return Home

Donald Trump’s inauguration - and why it provides us with a glimpse of tomorrow’s media

In one way at least the jury is still out on the Trump inauguration. The battle over the number of attendees, both on the big day and the march that followed, rages on with both sides adamant that they are speaking the truth.

In many other ways though the impact of the Trump victory and his inauguration as president of the United States, has already had a profound influence on the world’s media.

Trump media ()

For the Trump inauguration provided two clear things. Firstly another high profile opportunity for increasingly tech-driven media brands to experiment with new platforms. Secondly, and possibly more importantly, a glimmer of hope that the next four years might not only bring about a renaissance in the political power of the media, but also maybe even shifting attitudes among the public towards funding it.

Virtual Reality

From an innovation perspective the big story around the inauguration was Virtual Reality. NBC had already premiered using VR in the Presidential debates, this time round companies offered readers the chance to experience the inauguration live through a number of channels.

USA Today, which launched its VR channel “VRtually There" a few months ago offered its readers the Trump inauguration VR experience. Those with a dedicated headset, like Google Cardboard or PlayStation VR, could visit YouTube and stream the footage in VR/360 degrees. While those without compatible VR headsets watched USA Today's livestream in 360 degree video on a computer or mobile.

Above: USA Today's 360 experience of the Trump inauguration. 

Notifications

The Guardian also saw the inauguration as great testbed for some of its emerging technology. Its Guardian Mobile Innovation Lab, which experiments with new ways of telling stories on small screens, offered a series of four options from an instant notification to an iOS lock screen - which kicked off the video coverage - (apparently the  first time this has been done) - through to a live blog which enabled readers to watch and read at the same time.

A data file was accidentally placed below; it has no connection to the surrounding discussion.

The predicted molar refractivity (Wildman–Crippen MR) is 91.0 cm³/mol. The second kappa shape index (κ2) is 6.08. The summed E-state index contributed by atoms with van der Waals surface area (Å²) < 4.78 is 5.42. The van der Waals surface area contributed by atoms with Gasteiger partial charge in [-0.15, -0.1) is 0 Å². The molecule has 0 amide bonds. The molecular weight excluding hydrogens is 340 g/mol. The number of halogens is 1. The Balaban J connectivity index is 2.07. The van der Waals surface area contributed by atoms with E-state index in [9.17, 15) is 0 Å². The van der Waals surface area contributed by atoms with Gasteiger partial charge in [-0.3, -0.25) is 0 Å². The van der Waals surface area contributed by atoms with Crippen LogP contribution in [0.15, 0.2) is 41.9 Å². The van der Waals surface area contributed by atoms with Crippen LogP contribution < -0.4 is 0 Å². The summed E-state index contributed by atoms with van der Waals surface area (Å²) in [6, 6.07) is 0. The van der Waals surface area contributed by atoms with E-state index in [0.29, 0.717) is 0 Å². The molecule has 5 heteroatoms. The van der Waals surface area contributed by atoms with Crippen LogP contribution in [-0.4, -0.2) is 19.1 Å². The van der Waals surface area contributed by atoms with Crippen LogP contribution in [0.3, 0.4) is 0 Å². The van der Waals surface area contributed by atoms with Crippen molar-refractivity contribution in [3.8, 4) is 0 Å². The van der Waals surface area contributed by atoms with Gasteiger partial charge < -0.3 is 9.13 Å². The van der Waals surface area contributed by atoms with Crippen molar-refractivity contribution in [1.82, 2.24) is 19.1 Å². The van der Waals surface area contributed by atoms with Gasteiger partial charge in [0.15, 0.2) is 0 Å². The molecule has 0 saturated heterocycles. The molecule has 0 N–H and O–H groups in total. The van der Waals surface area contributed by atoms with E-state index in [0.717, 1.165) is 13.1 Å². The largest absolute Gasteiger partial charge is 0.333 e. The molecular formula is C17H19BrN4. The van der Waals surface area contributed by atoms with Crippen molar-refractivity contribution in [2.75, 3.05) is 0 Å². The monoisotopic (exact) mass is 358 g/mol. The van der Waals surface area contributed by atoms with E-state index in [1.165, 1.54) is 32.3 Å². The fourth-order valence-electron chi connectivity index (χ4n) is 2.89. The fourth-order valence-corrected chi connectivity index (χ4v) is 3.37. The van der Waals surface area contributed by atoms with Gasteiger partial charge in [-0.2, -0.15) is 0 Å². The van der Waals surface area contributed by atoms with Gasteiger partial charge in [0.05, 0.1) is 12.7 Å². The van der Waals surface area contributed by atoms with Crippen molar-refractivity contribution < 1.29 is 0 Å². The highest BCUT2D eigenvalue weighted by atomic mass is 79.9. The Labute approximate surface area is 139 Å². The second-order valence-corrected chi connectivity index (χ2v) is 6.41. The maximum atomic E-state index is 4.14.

The Guardian also debuted a feature called “Shifting Lenses,” through its experimental mobile lab iOS app, that enabled readers to swipe left and right between two views. 

TheGuardiapp_screengrabs ()

Above: The Guardian Guardian Mobile Innovation Lab, "Shifting Lenses" feature

Re-invigorating journalism

Over the past few months several newspapers have reported a significant increase in the number of people subscribing or joining a membership scheme. For example The New York Times saw a massive rise of subscriptions in October and now has aggressive plans for extending its subscription offering in the future.

There is a theory that is gaining momentum that the Trump administration might not just prove to be a golden age for the media, but it also might mean that newspapers discover sustainable business models.

Writing in the Nieman Labs blog Ken Doctor argues that we have witnessed one greatly ironic unintended benefit of Trump. Doctor reports that newspapers have taken on more staff and are assigning more resources to investigate journalism in a bid to hold the new administration to account.

However Doctor also adds “beyond “support,” readers clearly recognise value. They reward reporting, factual reporting, secure in the knowledge that certain news brands are more immune from the fakeries, forgeries, and foolishness than others. They see their own questions being answered with dutiful reporting and thoughtful analysis.”

He goes on to argue that local newspapers, for so long in a spiral of decline, are superbly positioned to keep checks on the way that the administration is working on a local level. 

He believes that “more Americans will pay more for a growing, smarter, and in-touch local news source if they are presented with one.”